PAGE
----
Questionable claim removed -- Barkley medal
I removed the following line from the top section of the article: "In 1994, Alibek was awarded by the government of the United States with the Barkley medal[clarification needed] for his outstanding contribution to World Peace."
The US Government does not grant the Barklay medal. That medal is granted by the British Institute of Radiology. Not sure why a radiological institute would give an award to a Soviet bioweapons expert anyway, but it cannot be ordered by the US Government to do so. A quick examination of all of the recipients of the Barclay medal shows that the BIR Barclay medal was never awarded to this individual. If someone can find a good third party reference to validate that in fact this individual was actually awarded a medal of any kind from any source, I'll be happy to restore the sentence with proper attribution.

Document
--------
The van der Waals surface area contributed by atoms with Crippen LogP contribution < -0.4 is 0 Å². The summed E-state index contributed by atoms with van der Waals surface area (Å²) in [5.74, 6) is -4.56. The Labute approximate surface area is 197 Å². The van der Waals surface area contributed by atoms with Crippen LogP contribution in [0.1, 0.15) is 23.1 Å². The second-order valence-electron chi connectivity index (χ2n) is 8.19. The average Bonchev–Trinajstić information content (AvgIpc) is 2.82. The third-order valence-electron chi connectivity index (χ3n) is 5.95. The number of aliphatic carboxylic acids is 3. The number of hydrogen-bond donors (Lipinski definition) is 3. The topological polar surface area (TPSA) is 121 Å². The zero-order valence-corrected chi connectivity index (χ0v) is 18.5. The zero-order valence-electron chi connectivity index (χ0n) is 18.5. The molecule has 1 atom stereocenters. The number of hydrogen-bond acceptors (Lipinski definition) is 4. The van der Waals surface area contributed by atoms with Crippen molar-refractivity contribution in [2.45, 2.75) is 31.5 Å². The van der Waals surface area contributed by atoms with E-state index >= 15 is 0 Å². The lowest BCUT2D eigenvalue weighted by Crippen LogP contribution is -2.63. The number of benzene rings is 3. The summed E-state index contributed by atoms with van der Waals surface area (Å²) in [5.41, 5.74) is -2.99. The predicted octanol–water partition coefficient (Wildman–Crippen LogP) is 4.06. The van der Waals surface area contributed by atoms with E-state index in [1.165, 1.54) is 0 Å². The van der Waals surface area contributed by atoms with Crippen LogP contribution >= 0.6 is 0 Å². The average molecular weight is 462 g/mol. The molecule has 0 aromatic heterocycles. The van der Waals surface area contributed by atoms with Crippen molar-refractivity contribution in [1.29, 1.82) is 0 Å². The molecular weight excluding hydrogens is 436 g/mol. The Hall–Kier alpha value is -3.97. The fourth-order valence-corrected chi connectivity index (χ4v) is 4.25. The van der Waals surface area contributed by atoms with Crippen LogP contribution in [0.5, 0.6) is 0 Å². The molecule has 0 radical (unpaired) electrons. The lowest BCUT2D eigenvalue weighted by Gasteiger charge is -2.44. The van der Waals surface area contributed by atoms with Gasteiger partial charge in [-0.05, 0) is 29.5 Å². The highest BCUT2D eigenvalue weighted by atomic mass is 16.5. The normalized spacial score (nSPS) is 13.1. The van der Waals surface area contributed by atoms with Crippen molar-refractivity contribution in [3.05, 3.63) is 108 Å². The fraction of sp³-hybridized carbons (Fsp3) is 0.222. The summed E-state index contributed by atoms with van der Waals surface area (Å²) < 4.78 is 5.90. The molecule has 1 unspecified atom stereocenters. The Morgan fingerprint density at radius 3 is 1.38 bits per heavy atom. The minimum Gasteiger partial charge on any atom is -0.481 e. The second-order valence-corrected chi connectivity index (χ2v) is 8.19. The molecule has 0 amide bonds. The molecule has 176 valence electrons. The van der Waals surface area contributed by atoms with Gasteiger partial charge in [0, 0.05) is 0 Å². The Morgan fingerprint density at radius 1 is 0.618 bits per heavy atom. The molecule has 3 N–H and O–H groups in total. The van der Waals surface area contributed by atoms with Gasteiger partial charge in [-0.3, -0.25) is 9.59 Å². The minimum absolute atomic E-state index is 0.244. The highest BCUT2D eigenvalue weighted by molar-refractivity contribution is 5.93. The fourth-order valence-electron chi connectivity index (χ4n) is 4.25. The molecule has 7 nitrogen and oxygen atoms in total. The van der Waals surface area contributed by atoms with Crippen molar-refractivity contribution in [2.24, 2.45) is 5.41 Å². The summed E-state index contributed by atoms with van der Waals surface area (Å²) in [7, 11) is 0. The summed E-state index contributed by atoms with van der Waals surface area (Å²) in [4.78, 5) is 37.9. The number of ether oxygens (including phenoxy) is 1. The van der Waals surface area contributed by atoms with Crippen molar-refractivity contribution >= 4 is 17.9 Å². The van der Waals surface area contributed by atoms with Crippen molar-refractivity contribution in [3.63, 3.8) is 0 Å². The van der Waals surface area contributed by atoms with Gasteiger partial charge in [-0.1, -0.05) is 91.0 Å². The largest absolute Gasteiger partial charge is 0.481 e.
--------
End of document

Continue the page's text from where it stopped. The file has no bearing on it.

- http://www.c4ads.org/about Center for Advanced Defense Studies
- Dr. Alibek legally changed his name in the United States to 'Kenneth Alibek', but often uses the shorter and more informal version "Ken"
- As a medical doctor, Dr. Alibek merits the title of "doctor" before his name.